Spacecraft that will observe the Earth’s highest clouds
and detect hidden matter in the universe have been chosen as
the next two missions in NASA’s Small Explorer (SMEX)

“From the time Explorer 1 was launched more than 40 years ago
and discovered the Van Allen radiation belts, Explorer
satellites have made impressive discoveries by obtaining
significant science at the lowest cost,” said Edward Weiler,
Associate Administrator for Space Science, NASA Headquarters,
Washington. “The two missions we’ve selected will continue in
the Explorer tradition by investigating some of the most
fundamental questions raised in space science.”

The first mission, to be launched in 2005, is the Explorer
for Spectroscopy and Photometry of the Intergalactic Medium’s
Diffuse Radiation (SPIDR), a mission to map the “cosmic web”
of hot gas that spans the universe. Half of the normal matter
in the nearby universe is in filaments of hot gas, and SPIDR
will observe its emission and distribution for the first

SPIDR’s data will answer fundamental questions concerning the
formation and evolution of galaxies, clusters of galaxies,
and other large structures in the universe as well as address
a number of questions related to hot gas in our own galaxy.
An innovative and sensitive spectrograph design will be
placed into a high earth orbit to observe emission lines from
important atomic tracers of mass in the intergalactic medium.
Supriya Chakrabarti of Boston University will lead SPIDR at a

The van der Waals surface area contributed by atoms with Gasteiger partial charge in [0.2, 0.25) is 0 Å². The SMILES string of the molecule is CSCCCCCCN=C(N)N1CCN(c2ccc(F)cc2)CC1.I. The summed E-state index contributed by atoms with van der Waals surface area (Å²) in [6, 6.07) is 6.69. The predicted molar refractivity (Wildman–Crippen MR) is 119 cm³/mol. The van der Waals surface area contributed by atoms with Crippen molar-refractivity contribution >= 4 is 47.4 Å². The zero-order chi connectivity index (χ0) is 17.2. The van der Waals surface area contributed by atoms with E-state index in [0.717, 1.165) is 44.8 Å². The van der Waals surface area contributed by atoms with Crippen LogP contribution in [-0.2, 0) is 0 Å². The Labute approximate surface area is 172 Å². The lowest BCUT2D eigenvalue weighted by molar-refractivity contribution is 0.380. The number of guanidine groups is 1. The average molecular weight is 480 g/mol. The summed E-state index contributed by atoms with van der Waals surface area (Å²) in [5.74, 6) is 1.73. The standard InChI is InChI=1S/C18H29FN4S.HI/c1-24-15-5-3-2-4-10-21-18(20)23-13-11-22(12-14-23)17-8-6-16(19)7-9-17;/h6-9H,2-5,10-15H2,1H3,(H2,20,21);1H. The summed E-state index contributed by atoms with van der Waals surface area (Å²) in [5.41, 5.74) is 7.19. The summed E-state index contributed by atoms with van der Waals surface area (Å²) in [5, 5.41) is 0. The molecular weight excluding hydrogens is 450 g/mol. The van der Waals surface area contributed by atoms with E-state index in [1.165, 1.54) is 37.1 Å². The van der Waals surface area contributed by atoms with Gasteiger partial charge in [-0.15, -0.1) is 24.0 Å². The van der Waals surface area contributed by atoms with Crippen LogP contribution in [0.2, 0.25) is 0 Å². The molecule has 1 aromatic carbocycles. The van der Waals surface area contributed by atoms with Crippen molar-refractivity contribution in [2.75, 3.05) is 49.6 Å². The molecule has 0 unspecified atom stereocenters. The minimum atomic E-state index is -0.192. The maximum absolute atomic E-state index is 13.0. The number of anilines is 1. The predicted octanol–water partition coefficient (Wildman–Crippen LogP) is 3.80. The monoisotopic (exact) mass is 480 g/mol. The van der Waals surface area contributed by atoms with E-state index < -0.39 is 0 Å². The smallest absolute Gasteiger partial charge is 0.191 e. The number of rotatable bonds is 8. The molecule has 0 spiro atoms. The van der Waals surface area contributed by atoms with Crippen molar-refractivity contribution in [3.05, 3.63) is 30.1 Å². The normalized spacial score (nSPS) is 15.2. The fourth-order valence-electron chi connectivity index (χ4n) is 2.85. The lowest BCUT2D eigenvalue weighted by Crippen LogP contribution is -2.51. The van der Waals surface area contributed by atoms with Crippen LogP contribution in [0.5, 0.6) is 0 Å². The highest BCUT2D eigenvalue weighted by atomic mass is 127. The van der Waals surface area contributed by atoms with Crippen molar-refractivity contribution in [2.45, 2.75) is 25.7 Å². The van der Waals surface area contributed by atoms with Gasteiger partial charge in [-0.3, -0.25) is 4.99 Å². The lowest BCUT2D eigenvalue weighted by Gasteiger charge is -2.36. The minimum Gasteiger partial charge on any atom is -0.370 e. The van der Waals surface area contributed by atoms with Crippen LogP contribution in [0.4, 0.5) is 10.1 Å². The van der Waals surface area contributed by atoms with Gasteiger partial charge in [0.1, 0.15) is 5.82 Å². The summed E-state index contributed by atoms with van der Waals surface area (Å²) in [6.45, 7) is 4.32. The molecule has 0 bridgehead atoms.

total cost to NASA of $89 million.

The second mission, to be launched in 2006, is the Aeronomy
of Ice in the Mesosphere (AIM) Explorer, which will determine
the causes of the highest altitude clouds in the Earth’s
atmosphere. There are indications that the number of clouds
in the upper atmosphere (mesosphere) over the Earth’s poles
has been increasing over the past couple decades, and it is
hypothesized that this results from increasing concentrations
of greenhouse gases at high altitudes.

AIM will measure atmospheric temperatures and water vapor
concentrations in the cloud forming region, as well as the
properties of the clouds themselves. This will help determine
the connection between the clouds and their environment and
serve as a baseline for the study of long-term changes in the
upper atmosphere. James Russell III of Hampton University in
Hampton, Va., will lead AIM at a total mission cost to NASA
of $92 million.

The Explorer Program is designed to provide frequent, low-
cost access to space for physics and astronomy missions with
small to mid-sized spacecraft. Six SMEX missions have been
launched since 1992, and five of them are still operating and
returning science data. The Galaxy Evolution Explorer (GALEX)
will be the seventh SMEX mission and is scheduled for launch
in September 2002. GALEX will study the history of star
formation in the universe by measuring the ultraviolet light
from newly formed stars in galaxies out to a distance of 10
billion light years.

The selected proposals were among 33 SMEX and 13 mission-of-
opportunity proposals originally submitted to NASA in
February 2000 in response to an Explorer Program Announcement
of Opportunity issued in November 1999. NASA selected seven
proposals in September 2000 for detailed feasibility studies.
Funded by NASA at $450,000 each, these studies focused on
cost, management and technical plans, including small
business involvement and educational outreach. NASA’s Goddard
Space Flight Center, Greenbelt, Md., manages the Explorer
Program for the Office of Space Science, Washington.

Information and artist’s concepts of these missions are
available at:

For more information of the Explorer program, visit: